What are the barriers that could stop HIV treatment becoming HIV prevention?

Published: November 12, 2014

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Gus Cairns
Original Article:  bit.ly/1tGABXh

One of the key strategies involved in trying to bring an end to the HIV epidemic is to increase the proportion of HIV-positive people on antiretroviral therapy (ART), to the point where suppressing their viral load starts to reduce onward infection.

Not all models show that testing more people, and more frequently, would reduce HIV incidence because it depends on the ‘incidence density’ or frequency of infection in a population. However, one model shows that as the proportion of transmissions due to recent HIV infection rises, the proportion of people who have to be on ART with an undetectable viral load in order to ensure that the epidemic is not self-sustaining rises from 35% – as may be the case in the ANRS12249 study – to over 70%. The latter may be the case with the more concentrated epidemics such as among men who have sex with men, and people who inject drugs. In addition, people diagnosed soon after acquiring HIV would not become instantly non-infectious if they took treatment – it takes time for viral loads to fall. However post-diagnosis behaviour change should contribute to reducing onward infections too.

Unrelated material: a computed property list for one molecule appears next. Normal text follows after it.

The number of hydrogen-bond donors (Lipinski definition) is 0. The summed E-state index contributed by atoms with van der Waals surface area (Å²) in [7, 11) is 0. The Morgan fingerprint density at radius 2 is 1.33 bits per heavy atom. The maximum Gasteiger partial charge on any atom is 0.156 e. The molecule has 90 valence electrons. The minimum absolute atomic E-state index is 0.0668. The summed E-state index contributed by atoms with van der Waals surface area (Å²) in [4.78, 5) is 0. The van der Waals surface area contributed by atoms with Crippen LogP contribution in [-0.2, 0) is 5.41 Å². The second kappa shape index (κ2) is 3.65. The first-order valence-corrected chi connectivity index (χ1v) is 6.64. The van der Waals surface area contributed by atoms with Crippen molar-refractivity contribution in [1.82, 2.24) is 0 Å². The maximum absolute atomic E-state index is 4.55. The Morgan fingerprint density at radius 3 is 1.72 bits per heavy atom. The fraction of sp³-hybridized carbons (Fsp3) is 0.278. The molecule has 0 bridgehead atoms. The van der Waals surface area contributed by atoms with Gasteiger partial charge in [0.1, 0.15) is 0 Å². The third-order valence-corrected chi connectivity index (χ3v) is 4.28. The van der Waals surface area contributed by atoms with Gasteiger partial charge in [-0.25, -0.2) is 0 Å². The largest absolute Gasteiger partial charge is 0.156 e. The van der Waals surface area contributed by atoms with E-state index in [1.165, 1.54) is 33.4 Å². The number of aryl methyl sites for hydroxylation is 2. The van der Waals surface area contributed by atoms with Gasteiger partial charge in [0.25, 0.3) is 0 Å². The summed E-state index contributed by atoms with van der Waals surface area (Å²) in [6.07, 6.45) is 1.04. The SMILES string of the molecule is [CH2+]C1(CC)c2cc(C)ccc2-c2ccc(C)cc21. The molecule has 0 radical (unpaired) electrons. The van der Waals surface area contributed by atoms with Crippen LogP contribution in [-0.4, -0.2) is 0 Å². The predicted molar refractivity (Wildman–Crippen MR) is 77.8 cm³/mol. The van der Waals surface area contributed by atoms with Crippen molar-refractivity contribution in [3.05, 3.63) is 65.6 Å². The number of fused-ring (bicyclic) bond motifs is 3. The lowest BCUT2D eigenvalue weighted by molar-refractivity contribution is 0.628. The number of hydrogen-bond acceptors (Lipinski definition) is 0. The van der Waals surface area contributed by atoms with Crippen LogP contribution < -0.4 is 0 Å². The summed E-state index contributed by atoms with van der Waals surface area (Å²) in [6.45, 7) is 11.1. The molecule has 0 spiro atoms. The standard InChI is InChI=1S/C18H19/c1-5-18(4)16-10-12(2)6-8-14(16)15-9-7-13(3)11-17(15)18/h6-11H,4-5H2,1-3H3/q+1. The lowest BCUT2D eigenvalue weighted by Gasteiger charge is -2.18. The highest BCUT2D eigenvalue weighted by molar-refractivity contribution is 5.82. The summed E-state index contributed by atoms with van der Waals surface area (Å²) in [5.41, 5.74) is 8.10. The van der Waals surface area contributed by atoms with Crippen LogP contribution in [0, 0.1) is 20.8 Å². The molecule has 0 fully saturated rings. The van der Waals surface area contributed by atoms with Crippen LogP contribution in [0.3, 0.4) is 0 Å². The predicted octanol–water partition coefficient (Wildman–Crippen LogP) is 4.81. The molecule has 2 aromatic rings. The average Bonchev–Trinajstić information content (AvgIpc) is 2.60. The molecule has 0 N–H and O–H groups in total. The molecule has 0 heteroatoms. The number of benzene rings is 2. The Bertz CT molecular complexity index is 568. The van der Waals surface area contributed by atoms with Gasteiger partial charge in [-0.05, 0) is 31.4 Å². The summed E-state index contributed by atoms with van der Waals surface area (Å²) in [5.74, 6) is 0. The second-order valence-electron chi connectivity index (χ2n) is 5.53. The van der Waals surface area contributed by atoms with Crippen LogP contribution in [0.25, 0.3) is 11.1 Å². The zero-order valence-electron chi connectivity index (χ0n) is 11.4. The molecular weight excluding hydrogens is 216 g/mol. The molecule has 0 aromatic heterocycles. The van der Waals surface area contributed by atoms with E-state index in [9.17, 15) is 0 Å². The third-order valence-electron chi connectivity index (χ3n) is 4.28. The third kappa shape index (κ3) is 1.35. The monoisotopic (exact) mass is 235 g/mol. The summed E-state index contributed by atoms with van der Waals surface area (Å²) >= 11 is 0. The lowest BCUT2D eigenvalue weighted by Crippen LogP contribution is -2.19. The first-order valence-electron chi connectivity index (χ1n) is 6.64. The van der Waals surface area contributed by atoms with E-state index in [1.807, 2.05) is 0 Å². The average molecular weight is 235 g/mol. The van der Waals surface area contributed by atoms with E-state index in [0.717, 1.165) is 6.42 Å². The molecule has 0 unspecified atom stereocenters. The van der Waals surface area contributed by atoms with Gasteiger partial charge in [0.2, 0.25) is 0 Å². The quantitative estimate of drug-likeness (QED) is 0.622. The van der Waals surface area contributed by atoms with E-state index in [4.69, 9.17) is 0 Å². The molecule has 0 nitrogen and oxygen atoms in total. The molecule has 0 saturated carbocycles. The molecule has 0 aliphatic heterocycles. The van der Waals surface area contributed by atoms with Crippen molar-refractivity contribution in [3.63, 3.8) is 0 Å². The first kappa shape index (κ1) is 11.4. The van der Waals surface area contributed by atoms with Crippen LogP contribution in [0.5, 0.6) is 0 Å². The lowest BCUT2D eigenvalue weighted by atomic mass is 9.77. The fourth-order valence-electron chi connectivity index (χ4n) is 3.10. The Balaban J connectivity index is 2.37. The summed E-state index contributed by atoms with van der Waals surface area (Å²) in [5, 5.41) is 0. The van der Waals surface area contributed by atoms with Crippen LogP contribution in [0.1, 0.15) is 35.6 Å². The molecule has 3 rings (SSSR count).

Full text of article available at link below:  bit.ly/1tGABXh

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